THUNDER BAY -- SISU, is a Finnish story about having the courage, strength, and perseverance to conquer tragedy and rise above misfortune.
In 2011, filmmaker Marko Albrecht began producing a documentary that would honour the legacy of his late mother Päivi, his Finnish-American family and the Finnish mindset of SISU, a special strength and persistent determination of overcoming hard times.
“I started making this documentary to show my twins where I came from, and to leave a legacy of my mother who passed away when I was 16-years-old,” Albrecht said.
“I wanted to show my kids who my mother was, what it meant to be Finnish-American, and what SISU means.”
Shortly after Albrecht began planning the film his mother’s only surviving brother Heikki informed the family that he had been diagnosed with pancreatic cancer and was told he only had six months to live, which left his family feeling shocked and devastated.
Heikki survived for the next three years, and Albrecht’s documentary changed directions as it documented the family’s voyage with Heikki, and how he dealt with the issues over that time.
The 36-year-old said at first the documentary was going to be geared toward his family’s interpretation of SISU, but as they were going through the adversity his family realized how important SISU was going to be during this time.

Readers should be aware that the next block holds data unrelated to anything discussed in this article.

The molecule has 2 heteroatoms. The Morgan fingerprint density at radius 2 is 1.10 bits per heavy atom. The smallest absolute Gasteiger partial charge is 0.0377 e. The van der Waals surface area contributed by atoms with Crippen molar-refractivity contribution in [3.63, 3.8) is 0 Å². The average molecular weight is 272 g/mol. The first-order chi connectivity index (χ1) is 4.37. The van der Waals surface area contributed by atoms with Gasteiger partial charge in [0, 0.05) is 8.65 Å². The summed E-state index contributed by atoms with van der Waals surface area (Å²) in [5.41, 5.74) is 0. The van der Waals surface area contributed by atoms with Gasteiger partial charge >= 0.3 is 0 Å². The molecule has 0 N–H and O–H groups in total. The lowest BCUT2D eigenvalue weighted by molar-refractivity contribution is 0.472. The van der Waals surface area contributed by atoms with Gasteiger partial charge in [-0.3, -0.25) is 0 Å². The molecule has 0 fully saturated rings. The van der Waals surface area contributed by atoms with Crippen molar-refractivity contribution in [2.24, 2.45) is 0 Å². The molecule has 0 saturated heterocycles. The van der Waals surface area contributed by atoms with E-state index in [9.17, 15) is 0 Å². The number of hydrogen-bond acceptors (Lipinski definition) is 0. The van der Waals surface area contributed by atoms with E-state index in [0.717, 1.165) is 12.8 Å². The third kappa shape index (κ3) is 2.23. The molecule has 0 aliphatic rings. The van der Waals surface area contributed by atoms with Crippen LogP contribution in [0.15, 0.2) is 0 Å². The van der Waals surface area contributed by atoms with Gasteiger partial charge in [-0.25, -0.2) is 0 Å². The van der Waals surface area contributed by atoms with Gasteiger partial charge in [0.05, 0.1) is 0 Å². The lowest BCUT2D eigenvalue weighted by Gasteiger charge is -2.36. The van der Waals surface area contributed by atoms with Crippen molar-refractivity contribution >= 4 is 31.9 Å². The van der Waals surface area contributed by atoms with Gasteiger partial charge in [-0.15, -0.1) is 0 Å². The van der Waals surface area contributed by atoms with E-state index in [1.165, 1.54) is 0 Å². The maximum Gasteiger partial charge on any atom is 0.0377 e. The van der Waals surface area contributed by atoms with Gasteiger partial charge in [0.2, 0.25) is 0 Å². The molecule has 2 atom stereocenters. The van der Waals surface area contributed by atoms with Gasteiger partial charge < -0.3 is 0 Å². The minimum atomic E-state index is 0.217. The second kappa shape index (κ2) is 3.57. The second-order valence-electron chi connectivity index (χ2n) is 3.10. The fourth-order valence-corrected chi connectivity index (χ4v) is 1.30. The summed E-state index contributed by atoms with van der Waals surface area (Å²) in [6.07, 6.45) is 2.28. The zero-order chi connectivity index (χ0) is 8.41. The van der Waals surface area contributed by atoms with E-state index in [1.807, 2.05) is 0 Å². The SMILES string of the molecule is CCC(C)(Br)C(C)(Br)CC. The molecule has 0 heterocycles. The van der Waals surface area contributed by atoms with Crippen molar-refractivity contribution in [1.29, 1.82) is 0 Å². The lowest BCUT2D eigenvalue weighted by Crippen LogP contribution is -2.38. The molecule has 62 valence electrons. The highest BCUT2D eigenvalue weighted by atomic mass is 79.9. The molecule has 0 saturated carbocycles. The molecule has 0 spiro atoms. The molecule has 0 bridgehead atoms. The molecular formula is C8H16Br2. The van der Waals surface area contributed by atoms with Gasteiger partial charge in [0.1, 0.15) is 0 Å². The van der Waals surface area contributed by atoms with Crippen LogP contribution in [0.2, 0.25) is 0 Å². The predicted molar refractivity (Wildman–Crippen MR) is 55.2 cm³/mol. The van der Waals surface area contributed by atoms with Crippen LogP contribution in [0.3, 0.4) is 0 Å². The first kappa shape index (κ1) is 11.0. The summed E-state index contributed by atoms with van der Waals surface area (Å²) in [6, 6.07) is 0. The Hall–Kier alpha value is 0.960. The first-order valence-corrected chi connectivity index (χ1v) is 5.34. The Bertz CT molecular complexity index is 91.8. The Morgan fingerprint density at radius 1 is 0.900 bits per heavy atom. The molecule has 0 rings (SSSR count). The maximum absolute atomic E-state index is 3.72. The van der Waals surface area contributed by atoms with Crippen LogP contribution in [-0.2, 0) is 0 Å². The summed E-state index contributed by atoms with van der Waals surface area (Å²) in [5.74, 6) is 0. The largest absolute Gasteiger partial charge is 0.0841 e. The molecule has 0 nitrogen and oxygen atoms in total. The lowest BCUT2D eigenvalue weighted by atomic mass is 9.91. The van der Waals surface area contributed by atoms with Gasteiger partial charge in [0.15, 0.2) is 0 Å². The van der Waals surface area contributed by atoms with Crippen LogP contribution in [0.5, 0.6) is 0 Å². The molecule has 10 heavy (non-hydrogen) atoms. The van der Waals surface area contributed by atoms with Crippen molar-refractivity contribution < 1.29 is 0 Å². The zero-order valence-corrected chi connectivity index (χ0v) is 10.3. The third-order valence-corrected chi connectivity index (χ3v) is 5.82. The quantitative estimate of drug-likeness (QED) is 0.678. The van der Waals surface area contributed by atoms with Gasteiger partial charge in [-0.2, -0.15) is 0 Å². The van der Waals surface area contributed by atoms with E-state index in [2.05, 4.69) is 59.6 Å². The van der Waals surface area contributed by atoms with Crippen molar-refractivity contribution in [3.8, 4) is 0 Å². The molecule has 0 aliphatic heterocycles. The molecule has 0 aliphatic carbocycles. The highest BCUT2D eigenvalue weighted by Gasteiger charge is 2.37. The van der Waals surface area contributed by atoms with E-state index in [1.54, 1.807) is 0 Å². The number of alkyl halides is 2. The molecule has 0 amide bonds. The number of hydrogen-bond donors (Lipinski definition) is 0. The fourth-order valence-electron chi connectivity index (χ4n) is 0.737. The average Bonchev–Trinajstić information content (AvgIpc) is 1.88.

“To me SISU was the tie that bonded us all together through the process of grieving and tragedy, and with my uncle as well he was the king of our family that’s what we called him, the king,” Albrecht said.
“To see him deal with his own issues with SISU in the way he did I think it brought us all to a level of understanding of death, life and faith.”
Originally SISU was going to be a small montage to show Albrecht’s kids at dinner, but then it became a more complex story of life, death, and the Finnish community.
He said even though his family went through a few tragedies, their legacy lives on in the film, and the meaning of SISU is inspiring other’s with their own tragedies in a sense.
“Seeing the documentary now, watching him go through his final year, it hurts,” he said.
“Over time you watch it it’s like reopening the scab, but I think personally I’ve been working with it for so long I feel like I had extra time spent with my family.”
Albrecht hopes the documentary inspires people to live every day like it’s their last, approach life with a sense of purpose and give back and appreciate your family.